Oil change capacity

Bjones

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Equipment
L2800
Apr 23, 2017
46
1
6
walhalla, s.c.
Changed oil and filter for first time today in my L2800 and OM called for 6 qts with filter. I didn't think to check it after 5 qts since OM stated 6 qts but dip stick looks like it is maybe 1/2 qt to full. Should I drain some out or will it hurt to be slightly over full? Thanks
 

RCW

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Keep it full on the dipstick. Common question, since OM seem to be a little off quite often.
Some tractors have multiple drain plugs. Sounds like you’re very close in quantity, so it doesn’t sound like you missed a drain plug.
Just fill it. Don’t overfill it, and enjoy!


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Last edited:

Bjones

Member

Equipment
L2800
Apr 23, 2017
46
1
6
walhalla, s.c.
Yea mine has two drain plugs. SO would You recommend draining a little out to match dip stick full marking. Thanks for your reply.
 

SidecarFlip

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Dip sticks can be inaccurate depending on how they seat. I'd leave it go if it's not radically overfilled.

Just changed the hydraulic fluid in one of my 2 M's. WSM calls for 52 quarts but don't say filter changeout or not. Installed 2 new suction filters and 52 quarts put the level at the top of the dipstick give or take 1/4". Good enough for me. I usually have to add makeup fluid anyway because I'm always loosing some from the hydraulic connectors being switched out all the time.
 

lugbolt

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The books are mostly wrong about capacities. I don't know how or where they got the info from but they're wrong.
 

SidecarFlip

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Drain it to the full mark. I was always told it was very bad too have the oil over full.


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By whom? A little bit over is no big deal on any engine
 

Pau7220

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L3650 GST, Landpride TL250 FEL w/ Piranha, 6' King Kutter, GM1084R Finish
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Drain it to the full mark. I was always told it was very bad too have the oil over full.


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You are corrrect. Most of today's dipsticks and owners manuals state "do not overfill". Overfilling causes aeration/foaming. Better slightly low than over. Of course full mark is best.
 
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PA452

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B2650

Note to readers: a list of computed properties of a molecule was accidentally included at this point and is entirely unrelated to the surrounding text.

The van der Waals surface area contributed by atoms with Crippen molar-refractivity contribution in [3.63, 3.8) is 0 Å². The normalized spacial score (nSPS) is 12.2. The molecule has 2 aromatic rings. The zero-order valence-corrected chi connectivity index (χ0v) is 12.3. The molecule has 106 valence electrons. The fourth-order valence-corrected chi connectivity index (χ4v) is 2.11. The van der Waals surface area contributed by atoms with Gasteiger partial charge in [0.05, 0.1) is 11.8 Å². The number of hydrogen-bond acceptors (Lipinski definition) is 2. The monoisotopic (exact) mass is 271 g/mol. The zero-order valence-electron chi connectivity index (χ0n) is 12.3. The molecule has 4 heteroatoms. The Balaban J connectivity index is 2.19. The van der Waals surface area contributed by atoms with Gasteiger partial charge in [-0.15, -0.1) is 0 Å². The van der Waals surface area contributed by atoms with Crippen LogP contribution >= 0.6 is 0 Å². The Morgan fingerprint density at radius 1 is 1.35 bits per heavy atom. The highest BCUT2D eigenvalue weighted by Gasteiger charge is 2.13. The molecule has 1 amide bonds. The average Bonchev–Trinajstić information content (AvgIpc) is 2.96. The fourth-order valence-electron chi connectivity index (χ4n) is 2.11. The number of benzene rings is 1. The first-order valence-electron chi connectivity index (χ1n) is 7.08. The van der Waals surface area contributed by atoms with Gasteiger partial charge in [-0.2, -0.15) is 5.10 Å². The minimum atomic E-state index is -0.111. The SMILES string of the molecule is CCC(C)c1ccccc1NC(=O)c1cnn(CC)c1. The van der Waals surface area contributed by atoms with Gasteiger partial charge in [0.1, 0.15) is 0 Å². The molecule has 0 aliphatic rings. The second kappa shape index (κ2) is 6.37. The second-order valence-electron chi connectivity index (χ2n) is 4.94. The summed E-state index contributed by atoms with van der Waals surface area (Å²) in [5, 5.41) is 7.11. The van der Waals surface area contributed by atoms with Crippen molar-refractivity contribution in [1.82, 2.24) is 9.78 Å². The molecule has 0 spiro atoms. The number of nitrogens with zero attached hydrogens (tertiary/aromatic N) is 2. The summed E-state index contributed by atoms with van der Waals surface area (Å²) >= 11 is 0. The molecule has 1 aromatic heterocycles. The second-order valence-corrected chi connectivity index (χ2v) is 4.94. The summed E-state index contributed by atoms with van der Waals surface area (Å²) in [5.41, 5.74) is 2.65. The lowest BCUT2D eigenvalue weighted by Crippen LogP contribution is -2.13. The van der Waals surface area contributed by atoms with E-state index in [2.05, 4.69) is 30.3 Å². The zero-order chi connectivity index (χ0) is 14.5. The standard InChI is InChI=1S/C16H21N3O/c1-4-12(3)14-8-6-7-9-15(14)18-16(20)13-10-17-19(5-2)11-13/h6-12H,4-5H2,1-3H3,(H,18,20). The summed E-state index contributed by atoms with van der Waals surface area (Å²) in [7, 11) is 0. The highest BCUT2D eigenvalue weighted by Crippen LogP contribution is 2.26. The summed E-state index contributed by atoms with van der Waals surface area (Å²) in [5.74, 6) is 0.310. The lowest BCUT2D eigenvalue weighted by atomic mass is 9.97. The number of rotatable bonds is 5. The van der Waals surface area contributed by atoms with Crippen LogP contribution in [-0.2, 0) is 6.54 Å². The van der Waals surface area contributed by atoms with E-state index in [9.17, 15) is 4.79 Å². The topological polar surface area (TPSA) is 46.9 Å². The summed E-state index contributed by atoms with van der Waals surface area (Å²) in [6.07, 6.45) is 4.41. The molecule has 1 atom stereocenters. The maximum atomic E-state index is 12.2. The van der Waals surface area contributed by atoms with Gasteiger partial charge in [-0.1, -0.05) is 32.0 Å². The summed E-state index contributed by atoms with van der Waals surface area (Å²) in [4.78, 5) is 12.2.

Nov 8, 2015
284
19
18
Western PA
You are corrrect. Most of today's dipsticks and owners manuals state "do not overfill". Overfilling causes aeration/foaming. Better slightly low than over. Of course full mark is best.
This. It might be fine, but I'd probably try to get it to or below the full line.
 

SRG

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B8200D 4WD........ JD 870, FWA, 300x FEL.......... JD 797, 72" Z-Trak
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Yup, you are better off slightly low, than over full. Oil aerating, which is what happens when the crank shaft spins through a pan of oil (which is where windage trays, and crank scrapers come into play). Bubbles of air cause cavitation in the pump, and air means low oil pressure at the bearings.
 

Daren Todd

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Dip sticks can be inaccurate depending on how they seat. I'd leave it go if it's not radically overfilled.

Just changed the hydraulic fluid in one of my 2 M's. WSM calls for 52 quarts but don't say filter changeout or not. Installed 2 new suction filters and 52 quarts put the level at the top of the dipstick give or take 1/4". Good enough for me. I usually have to add makeup fluid anyway because I'm always loosing some from the hydraulic connectors being switched out all the time.
Had a customer call up complaining that there rental pump was using a quart of oil every 12 hours. Engine had an 8 gallon oil capacity, and was an old detroit diesel. Engine had to drop a gallon before it got to the add mark on the dip stick. I told them not to top it up at the 7pm check, and to check the oil when they came in, in the morning. Oil level never dropped below the one quart low spot on the dip stick. Told them to not worry about it being 1 quart low and to run the snot out of it :D:D

Some of those older engines would burn oil if it was at thel full mark on the dip stick, but would stop once it got a quart or two down.
 

SidecarFlip

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Had a customer call up complaining that there rental pump was using a quart of oil every 12 hours. Engine had an 8 gallon oil capacity, and was an old detroit diesel. Engine had to drop a gallon before it got to the add mark on the dip stick. I told them not to top it up at the 7pm check, and to check the oil when they came in, in the morning. Oil level never dropped below the one quart low spot on the dip stick. Told them to not worry about it being 1 quart low and to run the snot out of it :D:D

Some of those older engines would burn oil if it was at thel full mark on the dip stick, but would stop once it got a quart or two down.
2 stroke Detroits all had pressurized crankcases and deposited oil out of the valve cover breather tubes all the time. Why you never parked on on asphalt, always gravel as the always marked the spot....lol. Th older they got and the more blowby they made, the more oil came out the 'puke tubes'.